I have a couple of adapters on order. I haven’t ordered cards yet but that’s next. I need to decide what size I need first. With 233X 4gb cards selling for $25 at Newegg, I can get in the SSD game really cheaply, assuming I can live with 4 gigs (which is a possibility). Initially I’ll mess with this 128mb card I picked up at a yard sale for $2. I can’t do much with 128 megs anymore but I can build a Linux server in less than 100, just to prove the concept.

I think the CF trick is a good way to get in the game while waiting for prices to come down. And if you’re fixing up an old system for someone, a 4-8gb card may well give performance comparable to what was in the computer to begin with, and provides enough capacity for Windows 2000 or XP, office software, and a web browser, while eliminating the danger of a disk crash. In that situation, the compact flash is a viable permanent replacement.

Why I never kept up with the Joneses

I had a bit of a financial epiphany over the weekend.

I have a well-deserved reputation for being a tightwad. Part of it is in my blood; I’m largely of Scottish descent, and Scots just tend to act that way. But I think part of it is what I observed growing up.My wife and I were sitting at my mom’s kitchen table, and for whatever reason, we were talking about my teenage years. In 1988, we moved to a new subdivision in Fenton, Mo. Fenton is a boomtown today, thanks in part to urban sprawl and also because of its first-rate school district, but in 1988 it was still largely an industrial town. Lots of people worked there, and not many wanted to live there. But in the late 1980s, the McMansions started sprouting up like weeds, and lots of families started moving there, ours included.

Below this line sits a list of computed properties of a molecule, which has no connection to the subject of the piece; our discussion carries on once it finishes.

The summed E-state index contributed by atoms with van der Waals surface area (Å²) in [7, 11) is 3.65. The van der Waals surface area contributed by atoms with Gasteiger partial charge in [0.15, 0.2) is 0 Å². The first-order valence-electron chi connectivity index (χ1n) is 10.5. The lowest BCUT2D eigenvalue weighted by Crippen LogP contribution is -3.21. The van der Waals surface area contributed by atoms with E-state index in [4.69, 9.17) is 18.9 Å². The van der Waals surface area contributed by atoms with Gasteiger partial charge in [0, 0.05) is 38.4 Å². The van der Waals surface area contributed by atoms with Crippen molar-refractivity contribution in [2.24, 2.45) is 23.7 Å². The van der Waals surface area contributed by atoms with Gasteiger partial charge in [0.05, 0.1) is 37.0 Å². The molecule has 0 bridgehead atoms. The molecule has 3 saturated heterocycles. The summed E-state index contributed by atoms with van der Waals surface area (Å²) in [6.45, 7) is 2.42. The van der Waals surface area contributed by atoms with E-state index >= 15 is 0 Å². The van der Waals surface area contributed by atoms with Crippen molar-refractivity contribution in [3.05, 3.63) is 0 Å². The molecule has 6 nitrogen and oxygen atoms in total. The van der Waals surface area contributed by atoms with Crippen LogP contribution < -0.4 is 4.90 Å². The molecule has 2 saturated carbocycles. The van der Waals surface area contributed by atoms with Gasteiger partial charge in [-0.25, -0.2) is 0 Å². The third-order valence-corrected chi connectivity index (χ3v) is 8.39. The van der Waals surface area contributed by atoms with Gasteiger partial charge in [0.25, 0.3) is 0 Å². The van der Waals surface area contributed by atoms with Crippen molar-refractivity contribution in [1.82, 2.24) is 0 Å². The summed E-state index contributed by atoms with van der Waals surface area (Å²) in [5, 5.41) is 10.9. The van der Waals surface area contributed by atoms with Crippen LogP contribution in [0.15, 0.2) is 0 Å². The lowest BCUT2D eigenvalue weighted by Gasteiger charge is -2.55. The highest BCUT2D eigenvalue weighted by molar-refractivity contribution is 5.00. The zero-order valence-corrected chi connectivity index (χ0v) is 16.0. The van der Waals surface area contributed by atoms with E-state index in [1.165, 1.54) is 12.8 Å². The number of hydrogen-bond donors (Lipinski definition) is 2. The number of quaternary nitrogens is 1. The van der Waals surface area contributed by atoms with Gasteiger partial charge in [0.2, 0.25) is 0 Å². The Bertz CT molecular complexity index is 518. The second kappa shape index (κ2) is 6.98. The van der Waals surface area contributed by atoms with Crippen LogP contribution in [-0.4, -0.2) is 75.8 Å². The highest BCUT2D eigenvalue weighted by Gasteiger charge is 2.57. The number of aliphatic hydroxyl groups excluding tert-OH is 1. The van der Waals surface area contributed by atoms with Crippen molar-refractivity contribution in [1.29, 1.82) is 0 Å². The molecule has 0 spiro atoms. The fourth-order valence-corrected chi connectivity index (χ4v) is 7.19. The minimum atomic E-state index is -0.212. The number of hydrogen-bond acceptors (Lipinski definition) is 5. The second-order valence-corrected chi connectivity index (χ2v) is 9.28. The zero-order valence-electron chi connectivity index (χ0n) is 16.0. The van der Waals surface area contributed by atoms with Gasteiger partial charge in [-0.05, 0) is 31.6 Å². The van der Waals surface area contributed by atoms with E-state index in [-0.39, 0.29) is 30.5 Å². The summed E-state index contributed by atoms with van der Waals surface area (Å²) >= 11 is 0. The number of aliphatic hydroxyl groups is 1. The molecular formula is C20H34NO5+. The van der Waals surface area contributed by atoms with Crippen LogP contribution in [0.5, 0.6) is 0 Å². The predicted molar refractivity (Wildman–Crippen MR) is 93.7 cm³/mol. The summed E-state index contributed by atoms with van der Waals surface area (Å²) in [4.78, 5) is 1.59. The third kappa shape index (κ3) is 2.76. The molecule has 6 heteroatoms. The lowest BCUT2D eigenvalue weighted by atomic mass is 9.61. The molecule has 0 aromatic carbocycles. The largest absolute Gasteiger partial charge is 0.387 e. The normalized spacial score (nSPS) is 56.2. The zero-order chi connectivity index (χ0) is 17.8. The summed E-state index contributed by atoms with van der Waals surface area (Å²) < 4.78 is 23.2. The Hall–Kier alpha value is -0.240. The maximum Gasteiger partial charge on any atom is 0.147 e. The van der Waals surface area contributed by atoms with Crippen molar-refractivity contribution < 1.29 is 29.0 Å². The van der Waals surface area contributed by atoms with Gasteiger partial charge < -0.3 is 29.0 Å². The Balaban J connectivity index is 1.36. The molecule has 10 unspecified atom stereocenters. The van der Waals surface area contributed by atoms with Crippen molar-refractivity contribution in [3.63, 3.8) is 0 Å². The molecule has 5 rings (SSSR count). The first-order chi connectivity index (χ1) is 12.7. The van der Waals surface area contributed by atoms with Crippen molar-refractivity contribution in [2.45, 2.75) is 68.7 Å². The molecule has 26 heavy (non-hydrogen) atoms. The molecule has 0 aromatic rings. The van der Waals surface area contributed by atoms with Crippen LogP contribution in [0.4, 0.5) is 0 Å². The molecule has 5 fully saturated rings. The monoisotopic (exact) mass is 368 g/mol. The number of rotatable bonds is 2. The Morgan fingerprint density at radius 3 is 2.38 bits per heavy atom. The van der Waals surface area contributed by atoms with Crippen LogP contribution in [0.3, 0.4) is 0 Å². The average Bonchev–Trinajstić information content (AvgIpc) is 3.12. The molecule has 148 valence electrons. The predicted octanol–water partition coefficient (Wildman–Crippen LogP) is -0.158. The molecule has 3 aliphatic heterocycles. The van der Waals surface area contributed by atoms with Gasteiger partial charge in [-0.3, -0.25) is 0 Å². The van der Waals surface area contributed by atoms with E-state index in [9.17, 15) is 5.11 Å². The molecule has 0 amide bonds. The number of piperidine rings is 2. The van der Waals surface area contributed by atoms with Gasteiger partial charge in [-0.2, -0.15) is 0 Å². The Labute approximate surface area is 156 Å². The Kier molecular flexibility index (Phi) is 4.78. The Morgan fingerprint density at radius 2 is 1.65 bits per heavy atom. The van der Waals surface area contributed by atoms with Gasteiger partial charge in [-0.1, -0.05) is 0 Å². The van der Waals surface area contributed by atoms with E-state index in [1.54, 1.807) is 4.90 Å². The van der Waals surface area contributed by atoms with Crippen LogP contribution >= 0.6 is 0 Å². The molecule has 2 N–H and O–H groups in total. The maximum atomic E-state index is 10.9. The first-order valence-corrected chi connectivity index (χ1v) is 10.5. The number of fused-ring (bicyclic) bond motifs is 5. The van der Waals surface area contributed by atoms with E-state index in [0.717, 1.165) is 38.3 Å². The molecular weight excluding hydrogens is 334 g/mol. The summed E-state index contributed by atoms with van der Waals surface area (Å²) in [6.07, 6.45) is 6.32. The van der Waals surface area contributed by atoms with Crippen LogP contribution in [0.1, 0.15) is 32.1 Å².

We talked about our neighbors, and something immediately occurred to me. Most of them were in their early 30s. They were the same age I am now. Not only were they my age, but they drove new cars, and most of them had at least two kids. Meanwhile they were trying to make payments on houses that cost $125-$150,000 at the time. According to inflation, they should cost a quarter million today. Not only that, though, in 1988, interest rates were a lot higher–10 percent wasn’t uncommon according to my quickie research.

Dad could afford that lifestyle–barely. He was a doctor and had been practicing medicine for 15 years. But even we made sacrifices in order to afford to live in that house.

The problem is, I shouldn’t say "even." Most of our neighbors had nicer furniture than we did. Some of them drove fancier cars. And their kids had bigger, costlier toys.

The absurdity hit me. I wouldn’t even try to compete with the lifestyle of a 45-year-old doctor. Not at 33. I make enough that a bank probably would let me have a mortgage of a quarter mil. I could lease cars that don’t depreciate quickly in order to keep my monthly payments down. But there wouldn’t be much of anything left at the end of the month, and I could probably forget about retiring any earlier than 73 (which is what Social Security is saying my retirement age should be). Just because I could make the payments doesn’t mean I should.